Patients with acute urinary retention are commonly given an indwelling catheter, thereby increasing risk of infection when compared to intermittent catheterisation. A hospital in the UK changed its practice and now uses self-catheterisation as first-line management for patients presenting with acute urinary retention in the emergency department.
Upon arrival at the Emergency department, patients with acute urinary retention (AUR) are commonly given an indwelling catheter, which can cause problems with day-to-day management and carry a risk of infection. Each day that an indwelling catheter remains in place, the risk of a catheter-associated urinary tract infection (CAUTI) increases by approximately 5%. Indwelling catheters also increase the risk of a person having multi-drug resistant bacteria present in their urine, compared with intermittent catheterisation (IC): that risk is 3.3% for people with a suprapubic catheter and 2.6% for those with urethral catheters, compared with it being 0.7% for those with IC.
In response to patient feedback, a hospital in the UK changed its practice and emergency department nurses learned how to teach patients to self-catheterise. Within the project the time required for the two different catheterisation procedures was assessed and it was found that it took a nurse approximately 30-40 minutes to insert an indwelling catheter, compared with 15-20 minutes to teach IC. Nurses with this awareness were more receptive to trialing the change and felt that, with the appropriate training, they were willing to teach IC as first-line management.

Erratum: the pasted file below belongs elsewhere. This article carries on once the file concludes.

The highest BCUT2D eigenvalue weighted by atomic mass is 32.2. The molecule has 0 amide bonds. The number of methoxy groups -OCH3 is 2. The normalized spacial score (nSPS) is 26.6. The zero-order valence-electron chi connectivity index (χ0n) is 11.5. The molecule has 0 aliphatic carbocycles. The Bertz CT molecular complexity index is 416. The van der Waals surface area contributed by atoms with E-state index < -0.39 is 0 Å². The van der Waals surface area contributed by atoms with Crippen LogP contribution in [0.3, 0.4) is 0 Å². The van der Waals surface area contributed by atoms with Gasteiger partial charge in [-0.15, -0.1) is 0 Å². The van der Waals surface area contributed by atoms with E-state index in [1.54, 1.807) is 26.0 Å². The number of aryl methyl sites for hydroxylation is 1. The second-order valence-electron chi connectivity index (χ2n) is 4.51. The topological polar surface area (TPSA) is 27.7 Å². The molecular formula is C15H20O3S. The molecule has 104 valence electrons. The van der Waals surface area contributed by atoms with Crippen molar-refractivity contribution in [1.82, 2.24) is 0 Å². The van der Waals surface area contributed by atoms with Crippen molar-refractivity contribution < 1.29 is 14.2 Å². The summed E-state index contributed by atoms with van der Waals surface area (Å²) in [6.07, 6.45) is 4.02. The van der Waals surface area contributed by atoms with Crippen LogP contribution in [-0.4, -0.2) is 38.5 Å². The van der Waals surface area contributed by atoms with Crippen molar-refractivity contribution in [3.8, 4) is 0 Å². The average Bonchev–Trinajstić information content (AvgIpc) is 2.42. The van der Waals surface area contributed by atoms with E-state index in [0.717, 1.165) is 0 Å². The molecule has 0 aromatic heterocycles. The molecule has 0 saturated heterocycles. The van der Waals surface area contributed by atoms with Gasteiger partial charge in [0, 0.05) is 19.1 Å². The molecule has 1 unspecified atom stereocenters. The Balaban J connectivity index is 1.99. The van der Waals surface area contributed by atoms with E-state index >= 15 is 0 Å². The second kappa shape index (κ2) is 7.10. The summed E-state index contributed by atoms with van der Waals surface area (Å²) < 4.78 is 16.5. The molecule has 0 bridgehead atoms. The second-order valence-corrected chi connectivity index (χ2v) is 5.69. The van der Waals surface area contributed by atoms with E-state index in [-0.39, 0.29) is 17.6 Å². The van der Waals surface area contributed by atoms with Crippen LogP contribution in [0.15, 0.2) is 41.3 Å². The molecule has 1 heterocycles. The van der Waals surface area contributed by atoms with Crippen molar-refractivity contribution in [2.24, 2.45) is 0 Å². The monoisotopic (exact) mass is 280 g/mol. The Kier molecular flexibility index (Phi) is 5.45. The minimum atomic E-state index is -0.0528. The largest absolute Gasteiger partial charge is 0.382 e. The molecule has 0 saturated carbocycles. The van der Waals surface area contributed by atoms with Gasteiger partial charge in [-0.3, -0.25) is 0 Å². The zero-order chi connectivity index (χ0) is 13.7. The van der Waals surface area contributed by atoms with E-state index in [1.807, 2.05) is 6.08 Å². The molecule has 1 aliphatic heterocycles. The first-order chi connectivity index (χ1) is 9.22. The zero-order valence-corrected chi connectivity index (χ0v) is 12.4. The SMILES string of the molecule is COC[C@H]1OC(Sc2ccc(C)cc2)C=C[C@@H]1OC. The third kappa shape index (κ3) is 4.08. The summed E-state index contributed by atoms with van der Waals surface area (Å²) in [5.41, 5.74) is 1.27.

Following the training program, all patients who came to the emergency department with AUR and met the inclusion criteria were offered training in IC. The nurses at the emergency department found the process quick, simple and effective, and reported that it saved time and resources for both them and the doctors who previously had to insert the indwelling catheters.
This project demonstrated that by listening to patient feedback and engaging staff, practices can be improved. By introducing a gold-standard practice in the emergency department, patient care has been improved with fewer infections and saved clinician time and resources. The hospital now uses self-catheterisation as first-line management for patients with AUR and emergency department nurses learn the procedure as part of their induction. This initiative won three awards in the categories of Continence, Infection Control, and Emergency and Critical Care category at the 2019 Nursing Times Awards.
Wellspect recently hosted a webinar in which Patrica McDermott, one of the study's authors, spoke about this award winning work. You can watch the webinar recording on-demand using the button below: